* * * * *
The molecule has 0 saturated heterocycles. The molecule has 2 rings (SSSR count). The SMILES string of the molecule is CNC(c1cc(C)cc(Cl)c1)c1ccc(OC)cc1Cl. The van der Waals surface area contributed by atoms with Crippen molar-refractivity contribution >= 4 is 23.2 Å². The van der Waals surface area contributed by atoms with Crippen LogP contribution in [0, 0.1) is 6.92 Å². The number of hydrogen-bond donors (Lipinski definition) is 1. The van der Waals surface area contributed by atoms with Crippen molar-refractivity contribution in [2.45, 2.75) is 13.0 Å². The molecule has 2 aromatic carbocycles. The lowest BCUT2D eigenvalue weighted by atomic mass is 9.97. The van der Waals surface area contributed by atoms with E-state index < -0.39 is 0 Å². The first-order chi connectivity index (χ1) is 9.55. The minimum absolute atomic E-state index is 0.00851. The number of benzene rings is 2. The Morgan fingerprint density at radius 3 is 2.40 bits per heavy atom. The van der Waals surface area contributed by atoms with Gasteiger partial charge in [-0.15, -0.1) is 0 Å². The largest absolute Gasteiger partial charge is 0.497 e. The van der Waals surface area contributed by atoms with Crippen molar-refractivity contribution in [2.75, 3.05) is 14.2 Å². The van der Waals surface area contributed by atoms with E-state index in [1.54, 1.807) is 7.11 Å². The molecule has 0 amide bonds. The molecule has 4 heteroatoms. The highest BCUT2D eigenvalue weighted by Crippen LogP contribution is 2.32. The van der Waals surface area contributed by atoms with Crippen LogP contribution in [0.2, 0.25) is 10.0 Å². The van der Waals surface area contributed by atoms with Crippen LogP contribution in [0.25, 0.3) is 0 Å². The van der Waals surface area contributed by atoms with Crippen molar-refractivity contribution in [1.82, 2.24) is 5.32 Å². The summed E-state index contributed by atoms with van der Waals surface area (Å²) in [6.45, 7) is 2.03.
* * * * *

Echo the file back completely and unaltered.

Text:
The molecule has 0 saturated heterocycles. The molecule has 2 rings (SSSR count). The SMILES string of the molecule is CNC(c1cc(C)cc(Cl)c1)c1ccc(OC)cc1Cl. The van der Waals surface area contributed by atoms with Crippen molar-refractivity contribution >= 4 is 23.2 Å². The van der Waals surface area contributed by atoms with Crippen LogP contribution in [0, 0.1) is 6.92 Å². The number of hydrogen-bond donors (Lipinski definition) is 1. The van der Waals surface area contributed by atoms with Crippen molar-refractivity contribution in [2.45, 2.75) is 13.0 Å². The molecule has 2 aromatic carbocycles. The lowest BCUT2D eigenvalue weighted by atomic mass is 9.97. The van der Waals surface area contributed by atoms with E-state index < -0.39 is 0 Å². The first-order chi connectivity index (χ1) is 9.55. The minimum absolute atomic E-state index is 0.00851. The number of benzene rings is 2. The Morgan fingerprint density at radius 3 is 2.40 bits per heavy atom. The van der Waals surface area contributed by atoms with Gasteiger partial charge in [-0.15, -0.1) is 0 Å². The largest absolute Gasteiger partial charge is 0.497 e. The van der Waals surface area contributed by atoms with Crippen molar-refractivity contribution in [2.75, 3.05) is 14.2 Å². The van der Waals surface area contributed by atoms with E-state index in [1.54, 1.807) is 7.11 Å². The molecule has 0 amide bonds. The molecule has 4 heteroatoms. The highest BCUT2D eigenvalue weighted by Crippen LogP contribution is 2.32. The van der Waals surface area contributed by atoms with Crippen LogP contribution in [0.2, 0.25) is 10.0 Å². The van der Waals surface area contributed by atoms with Crippen LogP contribution in [0.25, 0.3) is 0 Å². The van der Waals surface area contributed by atoms with Crippen molar-refractivity contribution in [1.82, 2.24) is 5.32 Å². The summed E-state index contributed by atoms with van der Waals surface area (Å²) in [6.45, 7) is 2.03.